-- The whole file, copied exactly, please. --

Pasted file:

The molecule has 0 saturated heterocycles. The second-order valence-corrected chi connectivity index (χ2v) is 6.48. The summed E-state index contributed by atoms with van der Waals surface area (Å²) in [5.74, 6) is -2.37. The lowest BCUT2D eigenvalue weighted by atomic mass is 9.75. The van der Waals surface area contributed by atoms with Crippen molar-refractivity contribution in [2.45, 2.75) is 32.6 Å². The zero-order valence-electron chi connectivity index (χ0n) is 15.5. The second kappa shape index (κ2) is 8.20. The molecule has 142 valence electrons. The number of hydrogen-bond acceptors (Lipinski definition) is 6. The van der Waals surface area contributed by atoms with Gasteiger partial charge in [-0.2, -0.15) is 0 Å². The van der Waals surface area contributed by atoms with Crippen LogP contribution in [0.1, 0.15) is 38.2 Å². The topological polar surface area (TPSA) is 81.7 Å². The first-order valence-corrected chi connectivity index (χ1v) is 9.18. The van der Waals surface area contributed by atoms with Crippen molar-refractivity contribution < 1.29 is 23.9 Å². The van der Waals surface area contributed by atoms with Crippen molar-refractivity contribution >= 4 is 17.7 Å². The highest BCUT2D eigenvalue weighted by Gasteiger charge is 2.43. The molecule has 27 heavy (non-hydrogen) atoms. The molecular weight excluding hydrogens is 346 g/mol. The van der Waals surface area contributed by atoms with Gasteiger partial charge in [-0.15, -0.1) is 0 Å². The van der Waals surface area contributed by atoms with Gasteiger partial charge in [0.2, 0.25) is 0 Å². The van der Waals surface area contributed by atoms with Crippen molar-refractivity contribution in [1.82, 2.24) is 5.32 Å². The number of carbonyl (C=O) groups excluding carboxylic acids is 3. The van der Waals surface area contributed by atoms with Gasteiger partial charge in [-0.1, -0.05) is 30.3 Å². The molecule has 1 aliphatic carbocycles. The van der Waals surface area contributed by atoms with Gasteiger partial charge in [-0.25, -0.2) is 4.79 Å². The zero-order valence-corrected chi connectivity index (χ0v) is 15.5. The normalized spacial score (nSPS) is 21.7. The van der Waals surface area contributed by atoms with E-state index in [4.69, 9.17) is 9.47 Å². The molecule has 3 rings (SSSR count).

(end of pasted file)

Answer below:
The molecule has 0 saturated heterocycles. The second-order valence-corrected chi connectivity index (χ2v) is 6.48. The summed E-state index contributed by atoms with van der Waals surface area (Å²) in [5.74, 6) is -2.37. The lowest BCUT2D eigenvalue weighted by atomic mass is 9.75. The van der Waals surface area contributed by atoms with Crippen molar-refractivity contribution in [2.45, 2.75) is 32.6 Å². The zero-order valence-electron chi connectivity index (χ0n) is 15.5. The second kappa shape index (κ2) is 8.20. The molecule has 142 valence electrons. The number of hydrogen-bond acceptors (Lipinski definition) is 6. The van der Waals surface area contributed by atoms with Gasteiger partial charge in [-0.2, -0.15) is 0 Å². The van der Waals surface area contributed by atoms with Crippen LogP contribution in [0.1, 0.15) is 38.2 Å². The topological polar surface area (TPSA) is 81.7 Å². The first-order valence-corrected chi connectivity index (χ1v) is 9.18. The van der Waals surface area contributed by atoms with Crippen molar-refractivity contribution < 1.29 is 23.9 Å². The van der Waals surface area contributed by atoms with Crippen molar-refractivity contribution >= 4 is 17.7 Å². The highest BCUT2D eigenvalue weighted by Gasteiger charge is 2.43. The molecule has 27 heavy (non-hydrogen) atoms. The molecular weight excluding hydrogens is 346 g/mol. The van der Waals surface area contributed by atoms with Gasteiger partial charge in [-0.15, -0.1) is 0 Å². The van der Waals surface area contributed by atoms with Gasteiger partial charge in [0.2, 0.25) is 0 Å². The van der Waals surface area contributed by atoms with Crippen molar-refractivity contribution in [1.82, 2.24) is 5.32 Å². The number of carbonyl (C=O) groups excluding carboxylic acids is 3. The van der Waals surface area contributed by atoms with Gasteiger partial charge in [-0.1, -0.05) is 30.3 Å². The molecule has 1 aliphatic carbocycles. The van der Waals surface area contributed by atoms with Gasteiger partial charge in [-0.25, -0.2) is 4.79 Å². The zero-order valence-corrected chi connectivity index (χ0v) is 15.5. The normalized spacial score (nSPS) is 21.7. The van der Waals surface area contributed by atoms with E-state index in [4.69, 9.17) is 9.47 Å². The molecule has 3 rings (SSSR count).